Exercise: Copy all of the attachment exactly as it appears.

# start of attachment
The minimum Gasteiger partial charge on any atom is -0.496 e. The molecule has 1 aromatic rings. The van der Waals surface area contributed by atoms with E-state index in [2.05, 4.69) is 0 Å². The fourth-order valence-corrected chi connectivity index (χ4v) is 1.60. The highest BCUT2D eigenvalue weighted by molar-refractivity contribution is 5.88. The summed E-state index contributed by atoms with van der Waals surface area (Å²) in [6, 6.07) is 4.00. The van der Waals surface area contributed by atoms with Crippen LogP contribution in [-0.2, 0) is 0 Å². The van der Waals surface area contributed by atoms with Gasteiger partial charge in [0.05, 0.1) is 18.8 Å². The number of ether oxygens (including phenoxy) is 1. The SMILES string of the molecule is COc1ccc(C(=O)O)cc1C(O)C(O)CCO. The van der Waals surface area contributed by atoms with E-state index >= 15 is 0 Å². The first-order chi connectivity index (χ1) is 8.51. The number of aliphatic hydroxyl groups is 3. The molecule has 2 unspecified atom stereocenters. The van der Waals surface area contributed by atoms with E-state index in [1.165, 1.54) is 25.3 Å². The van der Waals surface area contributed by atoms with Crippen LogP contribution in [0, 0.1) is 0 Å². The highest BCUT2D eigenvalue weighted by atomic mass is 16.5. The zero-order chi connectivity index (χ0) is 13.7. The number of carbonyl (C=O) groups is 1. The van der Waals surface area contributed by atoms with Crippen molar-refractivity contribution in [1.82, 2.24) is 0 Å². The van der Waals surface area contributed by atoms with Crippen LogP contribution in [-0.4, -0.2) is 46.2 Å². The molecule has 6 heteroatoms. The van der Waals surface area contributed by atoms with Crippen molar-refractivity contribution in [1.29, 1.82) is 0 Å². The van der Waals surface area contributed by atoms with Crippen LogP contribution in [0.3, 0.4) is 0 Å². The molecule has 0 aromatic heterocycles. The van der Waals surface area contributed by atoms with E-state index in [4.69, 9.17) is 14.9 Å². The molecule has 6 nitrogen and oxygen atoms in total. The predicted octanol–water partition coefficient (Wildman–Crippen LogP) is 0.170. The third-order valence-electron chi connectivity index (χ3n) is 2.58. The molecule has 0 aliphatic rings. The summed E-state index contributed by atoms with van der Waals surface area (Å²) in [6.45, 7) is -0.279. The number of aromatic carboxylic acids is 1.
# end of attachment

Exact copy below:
The minimum Gasteiger partial charge on any atom is -0.496 e. The molecule has 1 aromatic rings. The van der Waals surface area contributed by atoms with E-state index in [2.05, 4.69) is 0 Å². The fourth-order valence-corrected chi connectivity index (χ4v) is 1.60. The highest BCUT2D eigenvalue weighted by molar-refractivity contribution is 5.88. The summed E-state index contributed by atoms with van der Waals surface area (Å²) in [6, 6.07) is 4.00. The van der Waals surface area contributed by atoms with Crippen LogP contribution in [-0.2, 0) is 0 Å². The van der Waals surface area contributed by atoms with Gasteiger partial charge in [0.05, 0.1) is 18.8 Å². The number of ether oxygens (including phenoxy) is 1. The SMILES string of the molecule is COc1ccc(C(=O)O)cc1C(O)C(O)CCO. The van der Waals surface area contributed by atoms with E-state index >= 15 is 0 Å². The first-order chi connectivity index (χ1) is 8.51. The number of aliphatic hydroxyl groups is 3. The molecule has 2 unspecified atom stereocenters. The van der Waals surface area contributed by atoms with E-state index in [1.165, 1.54) is 25.3 Å². The van der Waals surface area contributed by atoms with Crippen LogP contribution in [0, 0.1) is 0 Å². The highest BCUT2D eigenvalue weighted by atomic mass is 16.5. The zero-order chi connectivity index (χ0) is 13.7. The number of carbonyl (C=O) groups is 1. The van der Waals surface area contributed by atoms with Crippen molar-refractivity contribution in [1.82, 2.24) is 0 Å². The van der Waals surface area contributed by atoms with Crippen LogP contribution in [-0.4, -0.2) is 46.2 Å². The molecule has 6 heteroatoms. The van der Waals surface area contributed by atoms with Crippen molar-refractivity contribution in [1.29, 1.82) is 0 Å². The van der Waals surface area contributed by atoms with Crippen LogP contribution in [0.3, 0.4) is 0 Å². The molecule has 0 aromatic heterocycles. The van der Waals surface area contributed by atoms with E-state index in [4.69, 9.17) is 14.9 Å². The molecule has 6 nitrogen and oxygen atoms in total. The predicted octanol–water partition coefficient (Wildman–Crippen LogP) is 0.170. The third-order valence-electron chi connectivity index (χ3n) is 2.58. The molecule has 0 aliphatic rings. The summed E-state index contributed by atoms with van der Waals surface area (Å²) in [6.45, 7) is -0.279. The number of aromatic carboxylic acids is 1.